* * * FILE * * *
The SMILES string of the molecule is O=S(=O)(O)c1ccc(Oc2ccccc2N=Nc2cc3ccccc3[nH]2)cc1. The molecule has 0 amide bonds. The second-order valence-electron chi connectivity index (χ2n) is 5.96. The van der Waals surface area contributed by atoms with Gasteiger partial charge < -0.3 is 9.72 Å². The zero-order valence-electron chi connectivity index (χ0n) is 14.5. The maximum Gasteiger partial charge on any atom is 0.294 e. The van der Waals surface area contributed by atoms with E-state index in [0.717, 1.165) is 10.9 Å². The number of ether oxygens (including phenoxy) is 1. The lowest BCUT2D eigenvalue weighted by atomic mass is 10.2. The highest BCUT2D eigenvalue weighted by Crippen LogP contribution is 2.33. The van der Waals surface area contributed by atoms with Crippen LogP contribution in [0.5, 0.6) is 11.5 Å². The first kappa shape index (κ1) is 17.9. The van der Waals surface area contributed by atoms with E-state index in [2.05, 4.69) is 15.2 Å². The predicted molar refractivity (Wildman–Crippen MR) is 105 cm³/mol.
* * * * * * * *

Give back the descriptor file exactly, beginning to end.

The SMILES string of the molecule is O=S(=O)(O)c1ccc(Oc2ccccc2N=Nc2cc3ccccc3[nH]2)cc1. The molecule has 0 amide bonds. The second-order valence-electron chi connectivity index (χ2n) is 5.96. The van der Waals surface area contributed by atoms with Gasteiger partial charge < -0.3 is 9.72 Å². The zero-order valence-electron chi connectivity index (χ0n) is 14.5. The maximum Gasteiger partial charge on any atom is 0.294 e. The van der Waals surface area contributed by atoms with E-state index in [0.717, 1.165) is 10.9 Å². The number of ether oxygens (including phenoxy) is 1. The lowest BCUT2D eigenvalue weighted by atomic mass is 10.2. The highest BCUT2D eigenvalue weighted by Crippen LogP contribution is 2.33. The van der Waals surface area contributed by atoms with Crippen LogP contribution in [0.5, 0.6) is 11.5 Å². The first kappa shape index (κ1) is 17.9. The van der Waals surface area contributed by atoms with E-state index in [2.05, 4.69) is 15.2 Å². The predicted molar refractivity (Wildman–Crippen MR) is 105 cm³/mol.